SymbioticA

About us

SymbioticA was designed as an evolving place of artistic investigation, an artistic laboratory dedicated to the research, learning and critique of life sciences.

The focus on experiential engagement with life led SymbioticA to develop programs that would allow artists and designers access to labs and techniques usually reserved only to scientists and engineers. These programs include residencies, workshops, academic courses and public engagement through exhibitions and forums.

We welcome artists, researchers, students and scholars from all disciplines, to work alone or in interdisciplinary/transdisciplinary research teams, exploring innovative directions for new technologies and the effects they might have on society.

We host residents, run workshops and symposiums and produce exhibitions in Australia and overseas.

SymbioticA is the first research laboratory of its kind, enabling artists to engage in “wet biology”, with access to scientific laboratories and staff in a university biological science department.

SymbioticA was established in 2000 by cell biologist Professor Miranda Grounds, neuroscientist Professor Stuart Bunt and artist Oron Catts.

Catts and Assistant Professor Ionat Zurr from the Tissue Culture and Art Project, had been working as artists/researchers in residence in the School of Anatomy and Human Biology and the Lions Eye Institute since 1996. Their shared vision for a permanent space for artists to engage with science in various capacities led to the creation of the artists’ studio/lab within the school.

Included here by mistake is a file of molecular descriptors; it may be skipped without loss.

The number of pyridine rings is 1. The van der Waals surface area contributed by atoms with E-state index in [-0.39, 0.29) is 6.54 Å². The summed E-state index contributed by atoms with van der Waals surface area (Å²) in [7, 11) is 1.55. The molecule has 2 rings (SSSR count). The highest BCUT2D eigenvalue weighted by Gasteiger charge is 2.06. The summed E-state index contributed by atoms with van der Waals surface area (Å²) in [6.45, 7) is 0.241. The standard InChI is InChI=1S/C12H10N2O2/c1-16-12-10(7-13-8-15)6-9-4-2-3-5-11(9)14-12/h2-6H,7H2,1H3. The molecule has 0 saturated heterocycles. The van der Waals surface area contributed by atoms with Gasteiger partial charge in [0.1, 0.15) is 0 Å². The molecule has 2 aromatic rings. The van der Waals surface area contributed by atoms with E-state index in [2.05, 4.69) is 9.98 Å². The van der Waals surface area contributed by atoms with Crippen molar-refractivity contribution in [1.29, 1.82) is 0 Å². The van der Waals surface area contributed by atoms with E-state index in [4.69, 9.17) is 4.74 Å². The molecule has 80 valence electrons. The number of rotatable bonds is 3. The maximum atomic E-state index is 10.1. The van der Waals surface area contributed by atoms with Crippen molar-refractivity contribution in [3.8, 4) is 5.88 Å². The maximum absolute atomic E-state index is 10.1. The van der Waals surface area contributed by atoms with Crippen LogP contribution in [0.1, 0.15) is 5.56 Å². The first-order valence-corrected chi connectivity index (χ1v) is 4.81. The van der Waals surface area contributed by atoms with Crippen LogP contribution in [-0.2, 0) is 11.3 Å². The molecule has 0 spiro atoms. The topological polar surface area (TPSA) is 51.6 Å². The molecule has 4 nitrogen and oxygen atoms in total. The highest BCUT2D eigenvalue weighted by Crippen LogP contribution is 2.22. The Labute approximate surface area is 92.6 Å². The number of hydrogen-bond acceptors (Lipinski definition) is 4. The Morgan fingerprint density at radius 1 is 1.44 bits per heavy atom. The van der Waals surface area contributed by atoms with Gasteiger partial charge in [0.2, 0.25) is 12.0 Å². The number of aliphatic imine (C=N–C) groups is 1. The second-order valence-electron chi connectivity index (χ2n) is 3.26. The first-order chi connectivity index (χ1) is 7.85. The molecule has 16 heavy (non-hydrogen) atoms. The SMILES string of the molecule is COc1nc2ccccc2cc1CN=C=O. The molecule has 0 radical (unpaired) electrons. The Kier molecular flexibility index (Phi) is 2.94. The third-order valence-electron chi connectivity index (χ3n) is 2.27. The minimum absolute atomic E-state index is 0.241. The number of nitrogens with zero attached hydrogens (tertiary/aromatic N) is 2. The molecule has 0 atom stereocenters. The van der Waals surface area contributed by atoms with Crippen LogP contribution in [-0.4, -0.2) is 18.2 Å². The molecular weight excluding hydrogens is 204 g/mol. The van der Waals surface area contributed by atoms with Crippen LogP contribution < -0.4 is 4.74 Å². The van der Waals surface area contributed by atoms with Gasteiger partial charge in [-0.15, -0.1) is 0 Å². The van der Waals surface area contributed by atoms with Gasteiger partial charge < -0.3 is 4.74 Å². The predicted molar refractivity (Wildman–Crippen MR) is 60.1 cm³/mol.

The school's corridors are lined with art and scientific images and sculptor and painter Hans Arkeveld, has been working with the department for the past three decades. However, it was not until Catts and Zurr began using the tools of scientific research to produce their art work that the potential of a space such as SymbioticA was realised.

Artistic inquiry

SymbioticA fosters interdisciplinary research and other knowledge and concept-generating activities and in doing so, has developed a new means of artistic inquiry.

Artists actively use the tools and technologies of science not just to comment about them, but also to explore their possibilities. Researchers pursue curiosity-based explorations, free of the demands and constraints associated with the current culture of scientific research, whilst still complying with regulations.

In 2008, SymbioticA became the Centre of Excellence in Biological Arts, and in 2010 was named as a Research Centre within UWA.

In 2007, SymbioticA was awarded the inaugural Golden Nica for Hybrid Arts in the Prix Ars Electronica, an international award recognising SymbioticA as an organisation that epitomises a space that transgresses boundaries and disciplines and describing it as an artistic laboratory dedicated to the research, learning and critique of life sciences.

Government of Western Australia Department of Culture and the Arts Symbiotica

  

SymbioticA, The Centre of Excellence in Biological Arts is a jointly funded initiative between The University of Western Australia and the Western Australian Department of Culture and the Arts.